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LinkedIn – the Search People results are no longer “relevant”

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Summary:

What happened?  I used to be #1 in the search results for Patrick O’Malley in LinkedIn, and now I’m not even in the top 90!  Did you check to see what happened to you?

This is basically a pointless rant.

Details:

I’m not very good looking, I can’t sing, and I couldn’t hit the curve ball.  However, I was always the #1 match in LinkedIn in a search for my own name, Patrick O’Malley, so my life was full.

That all changed recently, when I found out (during a Boston Globe interview with Scott Kirsner) that I was no longer #1, and dropped so far that it took 5 minutes and a silicon valley microscope to find my profile.

Here are the current attributes for top 3 search results for Patrick O’Malley:

Patrick O’Malley #1

  • 22 connections
  • Lives in Boston
  • Has no picture, which is a good thing, because if I saw him on the streets of Boston he’d be in trouble
  • No recommendations, and he certainly isn’t getting one from me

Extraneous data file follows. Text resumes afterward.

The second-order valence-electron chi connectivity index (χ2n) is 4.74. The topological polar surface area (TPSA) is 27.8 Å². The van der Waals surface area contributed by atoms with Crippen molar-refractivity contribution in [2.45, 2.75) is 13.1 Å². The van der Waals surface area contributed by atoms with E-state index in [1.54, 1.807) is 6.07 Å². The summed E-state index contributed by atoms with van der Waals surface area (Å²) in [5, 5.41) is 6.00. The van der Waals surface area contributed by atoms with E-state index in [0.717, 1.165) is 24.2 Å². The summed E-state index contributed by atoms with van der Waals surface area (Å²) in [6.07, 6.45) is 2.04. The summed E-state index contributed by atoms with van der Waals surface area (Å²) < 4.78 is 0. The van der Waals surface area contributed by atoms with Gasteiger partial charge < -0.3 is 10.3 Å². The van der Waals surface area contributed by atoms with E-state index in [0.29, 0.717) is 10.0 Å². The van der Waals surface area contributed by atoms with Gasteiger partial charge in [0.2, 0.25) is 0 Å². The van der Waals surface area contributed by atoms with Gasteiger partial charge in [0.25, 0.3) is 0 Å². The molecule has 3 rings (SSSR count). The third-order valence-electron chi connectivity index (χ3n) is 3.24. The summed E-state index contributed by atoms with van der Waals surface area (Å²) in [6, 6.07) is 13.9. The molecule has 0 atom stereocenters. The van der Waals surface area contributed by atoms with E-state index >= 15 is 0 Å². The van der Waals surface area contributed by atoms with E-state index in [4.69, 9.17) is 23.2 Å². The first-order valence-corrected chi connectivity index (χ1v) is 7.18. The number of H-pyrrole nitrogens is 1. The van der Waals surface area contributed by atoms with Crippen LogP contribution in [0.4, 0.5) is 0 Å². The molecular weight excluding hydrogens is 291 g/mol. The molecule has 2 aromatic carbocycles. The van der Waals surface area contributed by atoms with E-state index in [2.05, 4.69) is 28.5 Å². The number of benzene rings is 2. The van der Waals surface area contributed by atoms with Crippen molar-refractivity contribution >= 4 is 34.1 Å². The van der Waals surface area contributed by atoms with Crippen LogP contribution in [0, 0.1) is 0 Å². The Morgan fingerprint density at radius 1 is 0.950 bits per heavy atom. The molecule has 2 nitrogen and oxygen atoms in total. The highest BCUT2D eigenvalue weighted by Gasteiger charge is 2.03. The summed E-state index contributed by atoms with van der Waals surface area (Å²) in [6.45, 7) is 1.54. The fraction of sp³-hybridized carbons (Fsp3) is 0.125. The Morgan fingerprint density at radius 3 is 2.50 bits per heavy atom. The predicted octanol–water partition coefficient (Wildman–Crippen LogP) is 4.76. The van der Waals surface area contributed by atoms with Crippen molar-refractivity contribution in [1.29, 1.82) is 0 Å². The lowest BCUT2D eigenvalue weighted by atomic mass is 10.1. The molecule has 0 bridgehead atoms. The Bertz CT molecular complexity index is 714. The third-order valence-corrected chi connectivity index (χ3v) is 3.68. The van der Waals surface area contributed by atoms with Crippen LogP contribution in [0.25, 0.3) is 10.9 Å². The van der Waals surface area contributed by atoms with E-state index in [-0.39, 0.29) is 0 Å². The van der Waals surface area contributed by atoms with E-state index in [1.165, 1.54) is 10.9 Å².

• Works for a company called BigBad.  Is LinkedIn afraid of the BigBad Patrick O’Malley?

Patrick O’Malley #2

  • 20 connections
  • Has a picture, but he isn’t even as good looking as me

Patrick OMalley #3

  • Can’t spell his own name.  He put it in without the apostrophe.  He would have lost 200 points on the SATs because he didn’t remember how he’s supposed to spell it.  Or in his words, he didnt remember how hes supposed to …
  • ZERO connections.  That’s right.  Zero.  He has no friends, no business associates, he knows no one, except maybe the search engineers at LinkedIn who put him in 3rd place.  However, even they wouldn’t connect with him.

I show up on page 10, which means I am actually the 91st Patrick O’Malley out of 109 results.  Just to add insult to injury, page 9 actually has people named Pat Hawes and Pat Masterson that rank before me in a search for the name Patrick O’Malley.

For years, I had been the #1 match for my name out of more than 100 Patrick O’Malley’s, so students in my LinkedIn seminars occasionally asked how I got there.  More importantly, they wanted to know how they could rank higher for their own name.  I never knew for sure, but I had always assumed that the LinkedIn Search People function would order its search results based on some combination of

  • the age of the account
  • the number of connections
  • completeness of the profile (picture, recommendations, etc)
  • whether you are the first to get the Public Profile URL for your name